Many museums have become increasingly kid centric over the years, and have been successful in encouraging parents to engage their kids’ 5 senses through the museum experience. I am excited to bring you stories about them for Museeum.
I grew up frequenting the American Museum of Natural History in Manahattan, NY. My dad would take my younger brother and me there on weekends, and I remember absolutely loving watching the visual history of the natural world unfold from room to room, genuinely appreciating the artistry and skill exercised to create each display whether taxidermy, insect, or bones. We now live in Los Angeles county and my kids are younger, ages 2 and 4, but I continue to take them along to every museum adventure I dare journey through with 2 toddlers in tow. (It was much easier when they were babies who were not yet mobile and much more easily entertained.) I was especially excited for our trip to the Natural History Museum of Los Angeles County, since they have been interested in dinosaurs and dinosaur bones in particular as of late. Needless to say, we had an amazing experience and even upgraded our tickets to Membership level on the way out. I can’t wait to go back.
The museum is in Downtown Los Angeles’ iconic Exposition Park which is adjacent to University of Southern California and home to a number of museums which include the California Science Center, the Californian African American Museum, gardens, and community gathering spaces. The museum originally opened its doors in 1913, and it’s main building with its fitted marble walls and domed rotunda is on the National Register of Historic Public Places. It has since gone through numerous expansions and renovations, the most recent few being the new Dinosaur Hall in 2011, Los Angeles history exhibition, Becoming Los Angeles, in 2013, and the outdoor Nature Gardens and Nature Lab in 2013. There are two satellite museums – the Page Museum at the La Brea Tar Pits and the William S. Hart Park and Museum in Santa Clarita, California. It protects over 35 Million specimens, dating back 4.5 billion years and is the largest natural and historical museum in the western United States.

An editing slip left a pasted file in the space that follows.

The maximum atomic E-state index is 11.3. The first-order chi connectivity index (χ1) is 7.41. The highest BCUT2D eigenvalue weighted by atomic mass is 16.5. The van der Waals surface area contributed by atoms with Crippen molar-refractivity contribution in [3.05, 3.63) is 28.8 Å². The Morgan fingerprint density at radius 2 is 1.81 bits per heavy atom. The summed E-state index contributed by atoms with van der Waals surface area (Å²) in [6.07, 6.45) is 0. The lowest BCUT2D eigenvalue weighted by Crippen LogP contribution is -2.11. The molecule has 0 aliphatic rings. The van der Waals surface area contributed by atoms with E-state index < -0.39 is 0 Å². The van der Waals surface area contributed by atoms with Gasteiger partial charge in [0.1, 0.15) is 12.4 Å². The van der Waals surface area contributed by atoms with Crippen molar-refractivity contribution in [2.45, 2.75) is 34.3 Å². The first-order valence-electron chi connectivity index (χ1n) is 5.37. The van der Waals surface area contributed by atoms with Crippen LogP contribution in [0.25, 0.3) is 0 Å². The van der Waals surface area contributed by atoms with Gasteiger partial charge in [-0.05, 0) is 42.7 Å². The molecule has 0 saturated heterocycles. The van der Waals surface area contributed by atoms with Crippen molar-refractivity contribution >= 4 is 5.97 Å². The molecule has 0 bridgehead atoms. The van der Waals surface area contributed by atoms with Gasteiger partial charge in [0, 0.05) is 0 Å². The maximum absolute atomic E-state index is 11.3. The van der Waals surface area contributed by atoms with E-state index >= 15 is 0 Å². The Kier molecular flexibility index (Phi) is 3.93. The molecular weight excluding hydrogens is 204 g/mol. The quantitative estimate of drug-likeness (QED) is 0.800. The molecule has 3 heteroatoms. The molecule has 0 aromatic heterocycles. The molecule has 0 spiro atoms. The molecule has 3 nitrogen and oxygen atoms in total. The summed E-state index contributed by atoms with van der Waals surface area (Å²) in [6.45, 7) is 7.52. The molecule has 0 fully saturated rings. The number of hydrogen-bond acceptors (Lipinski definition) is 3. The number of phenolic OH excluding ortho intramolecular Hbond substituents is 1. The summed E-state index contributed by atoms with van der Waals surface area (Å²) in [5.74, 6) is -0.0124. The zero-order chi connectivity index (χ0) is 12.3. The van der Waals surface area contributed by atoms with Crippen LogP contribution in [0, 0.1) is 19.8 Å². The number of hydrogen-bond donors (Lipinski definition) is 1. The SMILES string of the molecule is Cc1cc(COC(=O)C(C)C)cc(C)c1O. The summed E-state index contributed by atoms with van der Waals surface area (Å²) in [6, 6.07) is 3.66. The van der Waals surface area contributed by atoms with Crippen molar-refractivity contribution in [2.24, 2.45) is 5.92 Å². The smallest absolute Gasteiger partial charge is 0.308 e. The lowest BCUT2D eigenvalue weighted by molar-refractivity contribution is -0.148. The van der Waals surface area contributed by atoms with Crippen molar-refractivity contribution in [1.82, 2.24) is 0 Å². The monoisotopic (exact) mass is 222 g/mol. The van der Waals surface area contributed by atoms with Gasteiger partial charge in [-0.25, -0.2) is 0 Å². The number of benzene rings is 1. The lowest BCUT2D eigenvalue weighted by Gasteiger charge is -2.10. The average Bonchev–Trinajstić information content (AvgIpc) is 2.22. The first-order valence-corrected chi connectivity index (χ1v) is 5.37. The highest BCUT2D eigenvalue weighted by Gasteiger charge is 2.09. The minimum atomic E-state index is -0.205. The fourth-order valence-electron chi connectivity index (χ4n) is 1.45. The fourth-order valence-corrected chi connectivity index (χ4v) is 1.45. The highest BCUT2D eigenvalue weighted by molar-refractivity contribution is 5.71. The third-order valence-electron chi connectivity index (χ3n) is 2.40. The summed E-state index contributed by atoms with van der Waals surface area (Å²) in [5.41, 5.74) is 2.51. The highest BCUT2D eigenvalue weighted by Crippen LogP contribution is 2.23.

The Age of Mammals exhibition is impressive, with a dimly lit massive main hall showcasing the animals effectively. Beautiful, lively, and serene at the same time. It’s great for young kids that get very excited and may want to wander or even run around a bit as everything and everyone is in plain sight, and the acoustics are well absorbed through the wood paneling. This hall rents out for private and public events, and I’ve actually been to a few events in the past years held in this very hall. As one could imagine, it is quite magical.
The special programs and activities are a huge draw for families and school groups alike. They offer daily tours and live animal encounters. We were able to catch the Dinosaur Encounter, which features a live skit performance with animatronic dinosaur (realistic walking Dinosaur costume) that the kids simultaneously loved and were slightly terrified by. The Dinosaur exhibit is amazing, multiples rooms with interactive touch screens, tactile features and more in conjunction with the majestic bones on display. A real treat for me was the Dino Lab, a functional preparation lab staffed by Paleontologists working on real fossil specimens and research. It is open to the public every day the museum is open. It’s a true behind the scenes experience as you watch through the glass windows. My daughter was thrilled to get a wave from a member of the crew.
The Nature Gardens are such a visual and physical respite from the interiors of the museum out to the lush outdoors. We had to stop the kids from picking the ripe strawberries growing on the vines. Equally enticing is the Nature Lab, which is a brightly lit gallery sized space thoughtfully curated with educational interactive exhibits, live specimens, videos, and touch screens that effectively tell stories about Los Angeles’ wildlife.
Accessibility of quality food is an important part of any outing if you have kids, because they will get hungry in time. The Café definitely has some above par food and well-kept facilities. I was pleased to see that the menu offering albeit burgers, soups and sandwiches, were gourmet quality, and that there was actually an array of quality snacks and drinks offered. The Mac and Cheese, always a sure thing for my kids, tasted as if it was made from scratch and the portion was large. It is befitting of the quality of the Museum overall and is a huge bonus in my book.
I am definitely excited to go back for more.